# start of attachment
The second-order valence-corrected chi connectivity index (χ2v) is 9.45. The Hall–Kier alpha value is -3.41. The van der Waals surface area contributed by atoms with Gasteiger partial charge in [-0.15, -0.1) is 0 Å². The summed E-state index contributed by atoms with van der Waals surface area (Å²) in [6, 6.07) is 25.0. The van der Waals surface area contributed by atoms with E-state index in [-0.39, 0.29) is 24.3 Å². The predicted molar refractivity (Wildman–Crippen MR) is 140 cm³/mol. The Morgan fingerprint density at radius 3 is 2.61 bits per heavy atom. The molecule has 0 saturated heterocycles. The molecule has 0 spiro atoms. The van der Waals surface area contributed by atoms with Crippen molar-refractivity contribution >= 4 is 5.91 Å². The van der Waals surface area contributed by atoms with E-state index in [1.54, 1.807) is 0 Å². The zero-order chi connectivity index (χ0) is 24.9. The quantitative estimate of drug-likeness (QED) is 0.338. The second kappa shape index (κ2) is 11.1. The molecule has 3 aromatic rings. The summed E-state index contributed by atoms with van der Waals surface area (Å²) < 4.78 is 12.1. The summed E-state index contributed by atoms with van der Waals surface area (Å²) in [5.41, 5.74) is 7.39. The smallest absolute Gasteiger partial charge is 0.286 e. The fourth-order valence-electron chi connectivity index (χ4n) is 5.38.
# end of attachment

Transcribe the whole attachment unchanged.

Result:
The second-order valence-corrected chi connectivity index (χ2v) is 9.45. The Hall–Kier alpha value is -3.41. The van der Waals surface area contributed by atoms with Gasteiger partial charge in [-0.15, -0.1) is 0 Å². The summed E-state index contributed by atoms with van der Waals surface area (Å²) in [6, 6.07) is 25.0. The van der Waals surface area contributed by atoms with E-state index in [-0.39, 0.29) is 24.3 Å². The predicted molar refractivity (Wildman–Crippen MR) is 140 cm³/mol. The Morgan fingerprint density at radius 3 is 2.61 bits per heavy atom. The molecule has 0 saturated heterocycles. The molecule has 0 spiro atoms. The van der Waals surface area contributed by atoms with Crippen molar-refractivity contribution >= 4 is 5.91 Å². The van der Waals surface area contributed by atoms with E-state index in [1.54, 1.807) is 0 Å². The zero-order chi connectivity index (χ0) is 24.9. The quantitative estimate of drug-likeness (QED) is 0.338. The second kappa shape index (κ2) is 11.1. The molecule has 3 aromatic rings. The summed E-state index contributed by atoms with van der Waals surface area (Å²) < 4.78 is 12.1. The summed E-state index contributed by atoms with van der Waals surface area (Å²) in [5.41, 5.74) is 7.39. The smallest absolute Gasteiger partial charge is 0.286 e. The fourth-order valence-electron chi connectivity index (χ4n) is 5.38.